diy solar

diy solar

Bonding multiple Deye 12kW inverters in Off-Grid Mode

Common RCD.
I don't see parallel RCD's working properly.
The current will never split perfectly across them.
Yeah except "parallel" in the second schematic would mean exactly that. Potentially multiplying the 300mA threshold. Is completely different from the first schematic where the RCDs are essentially sitting BETWEEN inverters (Series-Connected).

In the second schematic, either I have 300mA or up to 900mA RCD effectively. A bit high but still ...
 
If the inverters are creating the bond.
Don't add a permanent bond.
I still don't understand WHY they are. And WHY ALL THREE OF THEM. The "Island Mode Signal" has been UNCHECKED. So either way, there will be some current flowing between Earth and Neutral cables, between the different Inverters ...
 
I still don't understand WHY they are. And WHY ALL THREE OF THEM. The "Island Mode Signal" has been UNCHECKED. So either way, there will be some current flowing between Earth and Neutral cables, between the different Inverters ...
I wouldn't expect much (if any) current flowing between them. I wouldn't be concerned about it.
 
I wouldn't expect much (if any) current flowing between them. I wouldn't be concerned about it.
Well if they are all doing Neutral-Earth bonding as I suppose they are, the Earth wire could pickup about 75-85% of the Neutral current. Because there are like 4x6mm2 PE wire on each inverter and only 1x6mm2 for Neutral (same for each Phase).

It will NOT overload the PE wire (since it has the same cross-section as the Neutral wire), but it's definitively NOT a good practice. The PE wire is only supposed to carry Fault Current and - to some extent - EMC Current.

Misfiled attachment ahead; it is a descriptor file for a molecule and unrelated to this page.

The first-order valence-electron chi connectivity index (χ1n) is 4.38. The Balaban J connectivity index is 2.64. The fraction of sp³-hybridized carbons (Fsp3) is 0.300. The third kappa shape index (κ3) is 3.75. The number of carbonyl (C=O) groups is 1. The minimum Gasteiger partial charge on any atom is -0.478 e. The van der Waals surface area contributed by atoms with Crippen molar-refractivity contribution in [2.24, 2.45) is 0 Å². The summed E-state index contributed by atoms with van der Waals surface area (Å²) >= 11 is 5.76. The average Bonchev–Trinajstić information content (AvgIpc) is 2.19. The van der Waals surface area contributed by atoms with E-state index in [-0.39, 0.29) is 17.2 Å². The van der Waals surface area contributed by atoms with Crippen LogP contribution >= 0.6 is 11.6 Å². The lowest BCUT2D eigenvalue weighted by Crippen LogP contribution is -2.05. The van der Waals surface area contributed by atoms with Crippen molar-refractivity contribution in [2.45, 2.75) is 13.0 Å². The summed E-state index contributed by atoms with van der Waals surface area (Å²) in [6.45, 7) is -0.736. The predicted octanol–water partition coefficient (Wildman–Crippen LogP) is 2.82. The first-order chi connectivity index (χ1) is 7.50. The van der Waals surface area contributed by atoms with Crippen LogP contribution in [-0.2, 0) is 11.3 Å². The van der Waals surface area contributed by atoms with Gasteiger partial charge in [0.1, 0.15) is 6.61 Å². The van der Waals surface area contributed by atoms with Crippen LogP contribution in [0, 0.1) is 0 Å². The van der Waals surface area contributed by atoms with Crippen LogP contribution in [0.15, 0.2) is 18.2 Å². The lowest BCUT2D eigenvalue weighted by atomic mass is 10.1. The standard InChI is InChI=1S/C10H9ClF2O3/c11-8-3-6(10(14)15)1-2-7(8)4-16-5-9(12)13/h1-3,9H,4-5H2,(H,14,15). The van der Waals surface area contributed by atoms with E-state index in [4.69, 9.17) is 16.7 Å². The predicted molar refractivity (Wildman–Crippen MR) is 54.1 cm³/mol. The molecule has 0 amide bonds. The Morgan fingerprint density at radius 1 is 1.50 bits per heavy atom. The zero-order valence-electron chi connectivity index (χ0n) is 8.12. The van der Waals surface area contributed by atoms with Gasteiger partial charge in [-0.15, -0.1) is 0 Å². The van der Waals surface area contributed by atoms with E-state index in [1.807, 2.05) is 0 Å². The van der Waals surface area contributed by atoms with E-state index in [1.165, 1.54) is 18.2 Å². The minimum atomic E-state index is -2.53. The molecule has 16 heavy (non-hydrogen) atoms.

You could argue that me choosing multiple RCD (1 per Inverter) was a bad design decision. Besides the multiple Neutral-Earth bonding issue, the EMC currents between Inverters might also be high enough to disturb the RCD.
 
Why so many ground (PE) wires?
Only one is required per piece of equipment.
It sounds like you have a lot of ground loops in your system.
 
Why so many ground (PE) wires?
Only one is required per piece of equipment.
It sounds like you have a lot of ground loops in your system.
It's not a ground loop unless neutral-earth is bonded in multiple points. As I said, normally PE is NOT supposed to nor conducting any current.

And it doesn't change much if I have 1, 2, 3 or 4 PE wires on the same equipment. All it does is reducing the resistance of the connection. And provide some kind of redundancy if e.g. one connection is not properly making contact.

The fact that the Neutral current is being (partially) diverted through the PE wire is due to MULTIPLE BONDING points (Neutral-Earth), NOT the multiple PE wires. Although multiple PE wires might increase the amount (in %/A) of diverted current since the resistance of the PE connection is lower compared to the Neutral, as said before.

Why multiple PE wires ?
- 1 on Grid Terminal Block (as according to Manual)
- 1 on Load Terminal Block (currently disconnected while trying to see if this was causing the multiple Neutral-Earth issue, which caused the RCD to trip)
- 1 on Generator Terminal Block (currently disconnected while trying to see if this was causing the multiple Neutral-Earth issue, which caused the RCD to trip)
- 1 on Frame/Chassis (as according to Manual)

In the latest version of the Manual they don't show this internal Neutral-Earth bonding contactor anymore in the Schematic, so not sure what is going on.
1698079659466.png

I just hope that the modifications regarding RCD and Breakers will fix the Issue. I'm not a fan on reworking 100 times on the same panel. Just removing the PERMANENT bonding jumper was an absolute nightmare.

The EMC filter might also be causing sporadic trips. Although, while working with the PERMANENT BOND a few days ago (between RCD and EMC filter), that seemed to work correctly.
 
It's not a ground loop unless neutral-earth is bonded in multiple points.
A ground loop is multiple ground paths. (Creating a loop in the grounding system) which creates noise on the system.